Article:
Representatives from the Clwstwr team attended the second annual Beyond conference in Edinburgh, which focuses on research and development in the creative industries.

The 2019 gathering explored ‘the intersection between Artificial Intelligence (AI) and creativity’ and over two days, featured speakers from industry and academia covering topics from dark data to audience experience.

The discussion ranged from bouncing a voice off the moon (Harry Yeff) to Storyteller from the Future (Karen Palmer) creatively warning us about biases in AI.

Edinburgh-based cluster, Creative Informatics, also hosted a number of fringe events, including an AI Primer quiz which lifted the lid on data science. 

Here, the team reflect on Beyond and what AI will mean for screen and news:

Clwstwr Producer Greg Mothersdale said:

At the conference, I was reminded that any perceived danger within AI is from the humans developing and using it, not the AI itself (at least for now….) Thanks also to Carly Kind for establishing this early on.

Pip Thornton’s session on commercialising language - What are words worth to Google? - was brilliant and cleverly supported by printing out physical receipts illustrating the online value of words. I was really chuffed that the poem I suggested came in at £97! (I’ve kept the receipt).

Sarah Coward’s presentation on The Forever Project gave a beautiful purpose to AI - AN immersive experience enabling people to meet their heroes and role models even if they are no longer with us, providing understanding of important events and people.

Looking back, there isn’t time or space to describe all the thoughts running through my brain during the conference from cyborgs to immersive domes with biosignals.

My key takeaway was that, above all, we need to keep things human - AI is a tool or an enhancer but it should not control us.

Clwstwr Co-Investigator, David Dunkley Gyimah, said:

I thought Beyond was superb. The ability to get together a spectrum of creatives and academics exploring and sharing their ideas in immersive philosophies, styles and techniques sparked many complimentary ideas.

It was equally great to be with Team Clwstwr to swap ideas and to see Rony from AMPLYFI’s pitch that leaned more towards an invite to co-create and participate, which I'm sure, like other Clwstwrians, will yield expected results.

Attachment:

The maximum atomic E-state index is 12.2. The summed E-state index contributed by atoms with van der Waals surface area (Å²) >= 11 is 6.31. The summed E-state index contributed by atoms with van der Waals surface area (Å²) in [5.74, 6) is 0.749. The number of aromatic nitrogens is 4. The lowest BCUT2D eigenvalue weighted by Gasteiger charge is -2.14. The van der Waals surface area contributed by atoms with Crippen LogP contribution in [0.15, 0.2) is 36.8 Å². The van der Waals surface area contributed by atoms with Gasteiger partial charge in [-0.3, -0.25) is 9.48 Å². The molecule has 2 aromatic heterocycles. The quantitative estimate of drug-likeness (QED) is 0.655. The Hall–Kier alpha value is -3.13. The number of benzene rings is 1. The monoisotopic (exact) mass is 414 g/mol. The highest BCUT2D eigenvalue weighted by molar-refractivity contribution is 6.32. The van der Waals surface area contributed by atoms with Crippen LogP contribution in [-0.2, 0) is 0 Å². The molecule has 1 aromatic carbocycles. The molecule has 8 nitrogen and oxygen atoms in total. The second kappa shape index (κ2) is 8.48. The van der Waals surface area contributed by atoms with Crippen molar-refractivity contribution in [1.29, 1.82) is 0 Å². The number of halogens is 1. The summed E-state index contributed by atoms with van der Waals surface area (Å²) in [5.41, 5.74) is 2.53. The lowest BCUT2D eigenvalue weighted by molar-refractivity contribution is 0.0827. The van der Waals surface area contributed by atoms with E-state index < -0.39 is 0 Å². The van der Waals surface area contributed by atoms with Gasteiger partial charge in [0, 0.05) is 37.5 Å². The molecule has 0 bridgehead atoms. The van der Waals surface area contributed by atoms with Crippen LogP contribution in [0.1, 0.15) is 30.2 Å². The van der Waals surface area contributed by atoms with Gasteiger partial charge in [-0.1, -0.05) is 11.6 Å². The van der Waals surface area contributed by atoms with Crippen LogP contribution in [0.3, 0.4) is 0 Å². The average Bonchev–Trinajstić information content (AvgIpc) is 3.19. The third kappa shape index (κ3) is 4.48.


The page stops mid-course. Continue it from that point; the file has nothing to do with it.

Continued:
Watch Rony’s presentation on AMPLYFI’s Clwstwr project, AI in the Newsroom, here:

Yassmine Najime, of Clwstwr project Plan V, said:

In terms of R&D, and from a professional perspective, what was really exciting in the conference was to see so many people with a passion and love for new technologies. In particular, how research in fields such as AI and VR (which is what we are specialising in) can, if put to an ethical service, really improve the human experience in our societies and help us have, if not just an enjoyable time, at least an easier one while opening new doors to the unexplored. 

From a personal perspective I really enjoyed Carly Kind from the Ada Lovelace Institute talk about how it is essential to use new tech research and data to the advantage of humans all while keeping ethical barriers in place if we want to ensure the right development of tech in all fields.

It was all in all a very interesting experience and I've had the chance to meet some professionals who'll hopefully become our collaborators on some projects!

Clwstwr Producer Gavin Johnson said:

It was an insightful two days with some stark reminders of how exciting and alarming AI could be. There were fascinating discussions around AI bias, representation, policy and law, and where AI could be most effective.

Two stand out presentations for me included Dr Pip Thornton’s PhD - A Critique of Linguistic Capitalism - and Storyteller from the Future, Karen Palmer’s RIOT.